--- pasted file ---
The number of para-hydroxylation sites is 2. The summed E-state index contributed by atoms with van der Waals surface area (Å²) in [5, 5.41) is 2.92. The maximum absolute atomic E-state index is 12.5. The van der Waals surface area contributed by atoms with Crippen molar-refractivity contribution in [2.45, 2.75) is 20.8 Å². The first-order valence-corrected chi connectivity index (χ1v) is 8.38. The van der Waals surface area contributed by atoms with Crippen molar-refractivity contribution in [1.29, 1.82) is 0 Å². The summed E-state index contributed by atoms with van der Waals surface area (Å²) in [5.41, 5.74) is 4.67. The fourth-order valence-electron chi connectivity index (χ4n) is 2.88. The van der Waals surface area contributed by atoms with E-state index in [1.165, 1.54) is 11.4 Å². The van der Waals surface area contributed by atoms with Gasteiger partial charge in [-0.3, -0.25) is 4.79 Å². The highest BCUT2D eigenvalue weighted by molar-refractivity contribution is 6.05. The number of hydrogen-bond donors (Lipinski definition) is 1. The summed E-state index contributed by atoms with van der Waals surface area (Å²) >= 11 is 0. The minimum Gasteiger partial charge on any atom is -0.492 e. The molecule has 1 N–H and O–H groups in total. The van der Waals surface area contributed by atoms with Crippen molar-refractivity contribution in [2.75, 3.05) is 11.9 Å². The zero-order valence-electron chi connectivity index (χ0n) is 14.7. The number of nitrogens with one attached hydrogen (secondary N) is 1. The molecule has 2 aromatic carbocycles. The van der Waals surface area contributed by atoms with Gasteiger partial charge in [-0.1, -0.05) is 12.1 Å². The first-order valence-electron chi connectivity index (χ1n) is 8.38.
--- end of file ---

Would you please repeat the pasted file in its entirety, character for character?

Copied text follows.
The number of para-hydroxylation sites is 2. The summed E-state index contributed by atoms with van der Waals surface area (Å²) in [5, 5.41) is 2.92. The maximum absolute atomic E-state index is 12.5. The van der Waals surface area contributed by atoms with Crippen molar-refractivity contribution in [2.45, 2.75) is 20.8 Å². The first-order valence-corrected chi connectivity index (χ1v) is 8.38. The van der Waals surface area contributed by atoms with Crippen molar-refractivity contribution in [1.29, 1.82) is 0 Å². The summed E-state index contributed by atoms with van der Waals surface area (Å²) in [5.41, 5.74) is 4.67. The fourth-order valence-electron chi connectivity index (χ4n) is 2.88. The van der Waals surface area contributed by atoms with E-state index in [1.165, 1.54) is 11.4 Å². The van der Waals surface area contributed by atoms with Gasteiger partial charge in [-0.3, -0.25) is 4.79 Å². The highest BCUT2D eigenvalue weighted by molar-refractivity contribution is 6.05. The number of hydrogen-bond donors (Lipinski definition) is 1. The summed E-state index contributed by atoms with van der Waals surface area (Å²) >= 11 is 0. The minimum Gasteiger partial charge on any atom is -0.492 e. The molecule has 1 N–H and O–H groups in total. The van der Waals surface area contributed by atoms with Crippen molar-refractivity contribution in [2.75, 3.05) is 11.9 Å². The zero-order valence-electron chi connectivity index (χ0n) is 14.7. The number of nitrogens with one attached hydrogen (secondary N) is 1. The molecule has 2 aromatic carbocycles. The van der Waals surface area contributed by atoms with Gasteiger partial charge in [-0.1, -0.05) is 12.1 Å². The first-order valence-electron chi connectivity index (χ1n) is 8.38.